To the editor:

With all due respect to my old friend John Sherman, who questioned in the Fulton County Taxpayers Foundation Newsletter the veracity of some of the statements in my recent article in the Buckhead Reporter (4/25/11), I would respectfully submit that a great many of Mr. Sherman’s claims, to borrow his phrase, “are utterly devoid of factual support.”

First, Mr. Sherman identifies as his examples 191 Peachtree, the Marriott Marquis, as well as 30 Peachtree Center (sic), the last of which I assume was a typographical error or an incorrect address. Mr. Sherman claims that these buildings were 20-year-old structures for which the Development Authority of Fulton County (“Development Authority”) issued, in the aggregate, $1 billion in bonds and for which the Fulton County Board of Assessors provided real estate tax relief, although only minimum wage employees were employed at the time in these buildings.

Mr. Sherman’s assertions are demonstrably untrue on many levels.

First, the assertion that these buildings had housed nothing but minimum wage cleaning personnel is a great exaggeration. The truth is that each of these buildings were under-utilized with low occupancy levels and declining economic value prior to the Development Authority’s involvement.

The Development Authority became involved in these projects at the urging of Central Atlanta Progress in connection with its efforts to revitalize downtown Atlanta. The Development Authority’s bond issues for each of these buildings were conditioned upon new ownership with extensive capital improvements, which resulted in increased occupancy and significant new employment opportunities with many high-paying professional jobs.

As a result of these efforts, these buildings now have higher property values with substantially higher occupancy levels, and hundreds of high-paying jobs in downtown Atlanta have been created or saved — all of which broadens the tax base and enhances tax receipts.

Mr. Sherman’s identification of buildings is also incorrect and/or misleading.

Specifically, he referred to the Marriott Marquis, but the Development Authority’s bonds were not, as he suggests, used for the benefit of the hotel facility. Instead, the bonds helped to finance revitalization of the adjoining office buildings.

In a similar vein, Mr. Sherman alleges that the Development Authority provided bond financing, and presumably tax abatements, for a number of other projects, including the condominiums in the Sovereign and Mandarin projects. In fact, neither the Development Authority nor Board of Assessors has ever facilitated any real estate tax incentives for any residential condominium projects. Moreover, the Mandarin project, which he also lists, was never constructed.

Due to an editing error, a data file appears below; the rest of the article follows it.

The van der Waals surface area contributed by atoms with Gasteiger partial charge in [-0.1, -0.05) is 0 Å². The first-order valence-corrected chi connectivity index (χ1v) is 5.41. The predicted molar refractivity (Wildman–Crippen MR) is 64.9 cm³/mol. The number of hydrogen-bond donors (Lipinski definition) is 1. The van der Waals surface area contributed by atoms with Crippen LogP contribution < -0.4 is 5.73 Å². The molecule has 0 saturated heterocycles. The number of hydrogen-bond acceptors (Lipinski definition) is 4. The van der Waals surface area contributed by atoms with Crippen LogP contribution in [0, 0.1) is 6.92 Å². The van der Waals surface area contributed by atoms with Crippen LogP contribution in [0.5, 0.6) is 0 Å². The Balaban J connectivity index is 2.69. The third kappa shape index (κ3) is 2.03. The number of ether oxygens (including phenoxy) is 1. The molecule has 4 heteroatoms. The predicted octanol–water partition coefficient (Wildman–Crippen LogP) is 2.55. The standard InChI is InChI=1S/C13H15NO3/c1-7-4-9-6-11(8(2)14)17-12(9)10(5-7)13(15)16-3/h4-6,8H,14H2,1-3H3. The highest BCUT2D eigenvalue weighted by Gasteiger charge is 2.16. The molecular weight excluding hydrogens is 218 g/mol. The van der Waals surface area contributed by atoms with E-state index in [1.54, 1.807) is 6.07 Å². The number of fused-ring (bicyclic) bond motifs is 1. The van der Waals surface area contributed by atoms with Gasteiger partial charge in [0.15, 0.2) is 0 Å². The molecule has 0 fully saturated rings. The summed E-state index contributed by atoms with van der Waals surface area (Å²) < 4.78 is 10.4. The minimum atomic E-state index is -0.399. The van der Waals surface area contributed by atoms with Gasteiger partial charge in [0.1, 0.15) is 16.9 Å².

Citing the Georgia Development Authority without attribution to a specific individual or document, Mr. Sherman questioned the legality of the Development Authority’s office and hotel projects. In a very glaring factual omission, however, Mr. Sherman failed to mention that these projects, like all other bond issues in Georgia, were subject to approval by superior court judges in legally-mandated judicial validation proceedings.

Over the past year, Mr. Sherman and his counsel appeared several times in Fulton County Superior Court and objected to proposed Development Authority bond issues, and in each instance different judges of the Fulton County Superior Court have independently ruled against Mr. Sherman and approved the bond issue.

Finally, Mr. Sherman mischaracterized the Georgia Supreme Court ruling on Nov. 1, 2010, addressing this subject. The trial court had dismissed Mr. Sherman’s claims, holding them to be legally baseless. A closely divided Georgia Supreme Court remanded the case back to Judge Jerry W. Baxter at the trial court level for discovery and further proceedings.

Given the procedural posture of the case at that time, there was no evidence in the record upon which the court could base a meaningful evaluation of these bond transactions. Pending the reconsideration of the case by the trial court, Mr. Sherman and his counsel sought to convert the case into a class action, but Judge Baxter recently ruled against class certification. Contrary to Mr. Sherman’s assertions, the case is far from over, and the issue of the propriety of these transactions had not been decided.

Lost in all of Mr. Sherman’s misguided legal and other attacks is the fact that the Development Authority of Fulton County has enjoyed tremendous success in bringing businesses and new jobs to our community. But for the Development Authority’s efforts, many of Atlanta’s signature buildings today would be vacant lots.

No one – not even Mr. Sherman – could argue with a straight face that Fulton County’s taxpayers would be better off or that tax receipts would be higher if the Fulton County landscape was dotted with vacant lots rather than world-class real estate developments.

These factual discrepancies illustrate why the development authority and other local governmental entities unfortunately have been forced to expend substantial sums for legal fees in defending against Mr. Sherman’s misguided legal attacks over the past few years.

Robert J. Shaw, Chairman, Development Authority of Fulton County